However, despite the positive export figures, Japan posted a significant trade deficit of JPY 1.758trn, in stark contrast to December's surplus of JPY 68.9bn.

"Japanese exports are showing signs of a sustained recovery, although the data in the first quarter will be distorted by Lunar New Year effects and the low base from last year," said Kelvin Lam, senior China economist at Pantheon Macroeconomics.

"It is encouraging to see a revival in Chinese trades in January, but caution against reading too much into this yet. In any case, we expect the Chinese recovery to be gradual and patchy, resulting in bumpy demand for Japanese goods.

"Elsewhere, the upturn in ICT demand and related AI applications to existing electronics products should help support Japanese exports in the first half."

Elsewhere, the monthly Reuters Tankan survey showed business sentiment souring in February, with the sentiment index for manufacturers plummeting to -1 from January's +6.

Similarly, the service sector index declined to +26 from +29 in January.

A negative figure in the indices suggested that pessimists outnumbered optimists in the sector, raising fears of further economic weakness in Japan.

The deteriorating business confidence intensified worries about Japan's economic trajectory, particularly following last week's revelation that the economy had slipped into a technical recession.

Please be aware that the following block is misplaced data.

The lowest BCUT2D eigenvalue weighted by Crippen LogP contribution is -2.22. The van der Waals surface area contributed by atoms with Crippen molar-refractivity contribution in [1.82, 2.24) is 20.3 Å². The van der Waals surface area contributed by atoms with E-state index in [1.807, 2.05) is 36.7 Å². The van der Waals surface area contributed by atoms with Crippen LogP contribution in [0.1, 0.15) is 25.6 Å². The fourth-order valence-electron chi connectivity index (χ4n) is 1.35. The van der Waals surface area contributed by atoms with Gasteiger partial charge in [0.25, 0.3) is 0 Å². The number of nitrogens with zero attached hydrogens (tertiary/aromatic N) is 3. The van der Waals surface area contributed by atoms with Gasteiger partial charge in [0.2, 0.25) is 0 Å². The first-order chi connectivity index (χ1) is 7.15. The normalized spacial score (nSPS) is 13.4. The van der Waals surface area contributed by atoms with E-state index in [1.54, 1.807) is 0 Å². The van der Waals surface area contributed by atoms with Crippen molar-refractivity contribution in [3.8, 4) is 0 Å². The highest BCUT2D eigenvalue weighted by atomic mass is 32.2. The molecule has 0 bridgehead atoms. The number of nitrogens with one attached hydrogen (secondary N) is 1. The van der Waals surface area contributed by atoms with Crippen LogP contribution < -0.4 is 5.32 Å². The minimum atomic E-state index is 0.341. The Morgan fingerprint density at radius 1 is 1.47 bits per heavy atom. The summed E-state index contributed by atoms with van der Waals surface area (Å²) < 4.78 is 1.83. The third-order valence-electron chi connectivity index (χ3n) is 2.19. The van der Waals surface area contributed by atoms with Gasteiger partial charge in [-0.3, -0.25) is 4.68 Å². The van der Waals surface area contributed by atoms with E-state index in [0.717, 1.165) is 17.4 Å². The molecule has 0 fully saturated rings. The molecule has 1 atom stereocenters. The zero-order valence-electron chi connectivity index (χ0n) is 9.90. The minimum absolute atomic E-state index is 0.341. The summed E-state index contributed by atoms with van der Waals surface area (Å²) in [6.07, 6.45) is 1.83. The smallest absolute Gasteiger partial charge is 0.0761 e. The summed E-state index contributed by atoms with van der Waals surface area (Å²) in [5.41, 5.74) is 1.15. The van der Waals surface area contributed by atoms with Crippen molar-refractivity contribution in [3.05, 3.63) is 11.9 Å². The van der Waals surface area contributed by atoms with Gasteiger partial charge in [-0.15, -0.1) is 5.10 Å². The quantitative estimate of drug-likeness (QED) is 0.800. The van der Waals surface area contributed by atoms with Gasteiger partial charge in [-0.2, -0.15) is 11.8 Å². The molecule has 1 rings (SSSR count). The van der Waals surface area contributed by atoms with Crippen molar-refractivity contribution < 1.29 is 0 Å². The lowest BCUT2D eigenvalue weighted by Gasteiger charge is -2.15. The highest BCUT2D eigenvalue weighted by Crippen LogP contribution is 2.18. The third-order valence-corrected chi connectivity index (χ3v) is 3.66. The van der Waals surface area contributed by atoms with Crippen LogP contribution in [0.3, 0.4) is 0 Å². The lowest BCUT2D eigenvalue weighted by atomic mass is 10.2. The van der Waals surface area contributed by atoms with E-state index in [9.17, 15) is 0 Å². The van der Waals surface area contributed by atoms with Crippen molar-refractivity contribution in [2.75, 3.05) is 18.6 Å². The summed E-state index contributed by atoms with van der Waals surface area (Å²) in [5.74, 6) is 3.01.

Reuters noted that "the loss of business confidence raises worries that Japanese firms may become reluctant to boost wages enough to achieve stable and sustainable inflation in a country that has been mired in a deflationary mindset for more than a decade."

Australia, meanwhile, saw a significant uptick in annual pay growth, reaching 4.2%, marking the fastest pace in 15 years, according to data from the Australian Bureau of Statistics Wage Price Index.

The quarterly analysis for the December quarter of 2023 further underscored the growth, with Australian wages growing 0.9%.

Notably, the rise in wages was largely attributed to the education and training sector, as well as the healthcare and social assistance industry, as indicated by government data.

That figure aligned with expectations of analysts polled by Reuters.

The report highlighted that "this quarter saw a significantly higher contribution to growth from the public sector," signifying a broad-based increase in wages across various segments of the economy.

Reporting by Josh White for Sharecast.com.

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Important information: This information is not a personal recommendation for any particular investment. If you are unsure about the suitability of an investment you should speak to one of Fidelity’s advisers or an authorised financial adviser of your choice. When you are thinking about investing in shares, it’s generally a good idea to consider holding them alongside other investments in a diversified portfolio of assets. Past performance is not a reliable indicator of future returns.